What I didn’t do was watch the news. The reason people don’t take hurricanes seriously is because the news hypes them up. Yes, I know a hurricane is deadly and needs to be taken seriously, but it’s a big event for weather stations and they seem to relish in it. They will find the area with the most damage to film or tell you the most horrible possible outcome even if it is the most unlikely. Worst of all, the forecast changes every couple of hours over the course of a week. I don’t need the hurricane fatigue and I don’t need to know what it’s doing today since it won’t affect me until tomorrow. I have weather alerts and a storm radio for anything imminent. 

As for imminent danger, here’s what we are expecting. We are inland enough to not worry about the storm surges and the hurricane is weakening with the eye hitting west of us. People still go surfing during cat 1 hurricanes and some of them survive – it’s no big deal! The danger to us is honestly tornados which tend to pop up during hurricanes. I can say everything will be ok since the hurricane gusts aren’t enough to blow a car into my house but a tornado can. The other danger is how saturated everything already is and how shallow the roots are in Florida trees. A good gust could easily push down some trees. Even if my house is spared, a downed tree could take out our electricity. It all starts tomorrow for us.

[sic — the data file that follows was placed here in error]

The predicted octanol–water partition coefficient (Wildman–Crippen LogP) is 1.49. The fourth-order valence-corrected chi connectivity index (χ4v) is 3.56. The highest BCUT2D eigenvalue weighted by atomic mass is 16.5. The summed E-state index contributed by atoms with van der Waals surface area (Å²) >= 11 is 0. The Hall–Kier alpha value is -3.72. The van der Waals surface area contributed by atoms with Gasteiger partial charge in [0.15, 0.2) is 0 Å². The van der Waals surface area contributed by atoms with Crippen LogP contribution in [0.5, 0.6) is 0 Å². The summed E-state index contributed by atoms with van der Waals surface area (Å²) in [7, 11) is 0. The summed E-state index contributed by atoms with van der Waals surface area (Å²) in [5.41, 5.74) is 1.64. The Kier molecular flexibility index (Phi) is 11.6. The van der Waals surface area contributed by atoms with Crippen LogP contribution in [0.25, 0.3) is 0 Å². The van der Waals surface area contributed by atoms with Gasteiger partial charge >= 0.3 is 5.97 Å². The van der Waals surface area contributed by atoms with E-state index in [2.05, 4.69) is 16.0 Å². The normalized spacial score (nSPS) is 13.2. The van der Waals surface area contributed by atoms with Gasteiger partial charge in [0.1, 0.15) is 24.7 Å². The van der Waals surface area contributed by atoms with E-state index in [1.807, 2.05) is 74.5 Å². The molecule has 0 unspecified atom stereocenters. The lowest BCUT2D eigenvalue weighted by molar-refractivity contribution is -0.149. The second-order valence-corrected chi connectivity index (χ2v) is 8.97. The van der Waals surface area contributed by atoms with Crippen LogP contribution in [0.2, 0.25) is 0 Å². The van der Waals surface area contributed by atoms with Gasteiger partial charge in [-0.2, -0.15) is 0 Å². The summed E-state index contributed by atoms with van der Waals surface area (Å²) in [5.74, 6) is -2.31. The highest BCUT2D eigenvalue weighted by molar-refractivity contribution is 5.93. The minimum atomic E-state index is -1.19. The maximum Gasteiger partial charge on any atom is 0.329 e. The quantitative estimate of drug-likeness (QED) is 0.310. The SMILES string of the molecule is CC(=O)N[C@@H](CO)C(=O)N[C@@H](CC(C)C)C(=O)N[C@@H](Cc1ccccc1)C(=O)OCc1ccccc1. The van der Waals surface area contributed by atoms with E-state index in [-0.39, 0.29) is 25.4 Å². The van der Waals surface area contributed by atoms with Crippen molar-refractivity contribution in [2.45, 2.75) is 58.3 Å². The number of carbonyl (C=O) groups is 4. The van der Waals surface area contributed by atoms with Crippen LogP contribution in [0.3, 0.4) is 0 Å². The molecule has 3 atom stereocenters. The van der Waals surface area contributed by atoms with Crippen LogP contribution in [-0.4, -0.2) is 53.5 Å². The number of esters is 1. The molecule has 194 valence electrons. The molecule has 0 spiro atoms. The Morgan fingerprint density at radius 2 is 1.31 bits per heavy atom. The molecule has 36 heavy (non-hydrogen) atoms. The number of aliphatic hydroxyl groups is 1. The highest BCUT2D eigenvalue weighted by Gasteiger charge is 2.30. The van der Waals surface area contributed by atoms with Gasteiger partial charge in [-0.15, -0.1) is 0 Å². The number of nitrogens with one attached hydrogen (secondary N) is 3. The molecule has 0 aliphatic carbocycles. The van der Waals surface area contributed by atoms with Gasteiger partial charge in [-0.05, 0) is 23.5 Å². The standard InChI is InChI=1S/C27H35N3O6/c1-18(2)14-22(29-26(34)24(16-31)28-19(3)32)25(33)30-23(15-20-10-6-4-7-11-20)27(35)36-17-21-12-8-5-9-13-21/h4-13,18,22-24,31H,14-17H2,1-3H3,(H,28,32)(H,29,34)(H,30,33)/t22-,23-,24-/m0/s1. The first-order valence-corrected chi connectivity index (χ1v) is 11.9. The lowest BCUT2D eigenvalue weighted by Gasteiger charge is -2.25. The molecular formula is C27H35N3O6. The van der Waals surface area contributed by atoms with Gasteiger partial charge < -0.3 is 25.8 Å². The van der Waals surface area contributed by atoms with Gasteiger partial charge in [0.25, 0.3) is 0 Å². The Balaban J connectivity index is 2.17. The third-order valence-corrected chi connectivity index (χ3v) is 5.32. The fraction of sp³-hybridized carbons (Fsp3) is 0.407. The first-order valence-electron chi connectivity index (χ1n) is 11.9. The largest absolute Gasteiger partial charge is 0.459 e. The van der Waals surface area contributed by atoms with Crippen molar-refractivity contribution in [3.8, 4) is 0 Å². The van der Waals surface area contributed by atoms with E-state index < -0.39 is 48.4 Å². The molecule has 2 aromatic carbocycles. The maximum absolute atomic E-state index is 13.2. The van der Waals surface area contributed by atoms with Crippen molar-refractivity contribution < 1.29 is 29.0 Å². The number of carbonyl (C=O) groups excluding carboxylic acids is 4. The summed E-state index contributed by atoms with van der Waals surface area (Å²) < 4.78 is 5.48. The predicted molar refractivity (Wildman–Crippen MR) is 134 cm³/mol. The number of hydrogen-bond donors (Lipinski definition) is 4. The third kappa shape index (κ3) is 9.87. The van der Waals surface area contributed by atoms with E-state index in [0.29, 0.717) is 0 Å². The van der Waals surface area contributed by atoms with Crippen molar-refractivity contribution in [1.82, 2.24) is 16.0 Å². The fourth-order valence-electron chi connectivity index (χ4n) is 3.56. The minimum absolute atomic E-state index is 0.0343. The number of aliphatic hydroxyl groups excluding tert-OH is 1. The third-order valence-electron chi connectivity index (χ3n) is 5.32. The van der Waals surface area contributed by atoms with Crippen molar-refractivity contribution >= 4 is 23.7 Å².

I’m going to sleep in peace tonight because tomorrow I’m going to be up listening for tornado warnings and falling trees. 

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Day 1 of Irma: prep

I live in North Florida and I’m a good 15 minutes from the beach so preparing for the hurricane is different from what you probably see on the news. The eye of Irma is expected to hit us Monday morning.

Hurricanes are a roller coaster of emotions as you have a week of build up and plot twists. My anxiety levels were high yesterday with all of the hurricane uncertainty and running a mile a minute trying to finish up work before the building closed for 4 days. I felt like I didn’t get a chance to breathe with work and then preparing for a possible direct hit from a possibly category 4 hurricane at home. My husband is complacent with hurricanes but humored me as I sent him checklists throughout the day. Then I did what all Floridians do to prepare for a hurricane – had drink with friends. I’m lucky though, we aren’t evacuating so I got to go home and sleep in my own bed. Maybe “lucky” is yet to be seen.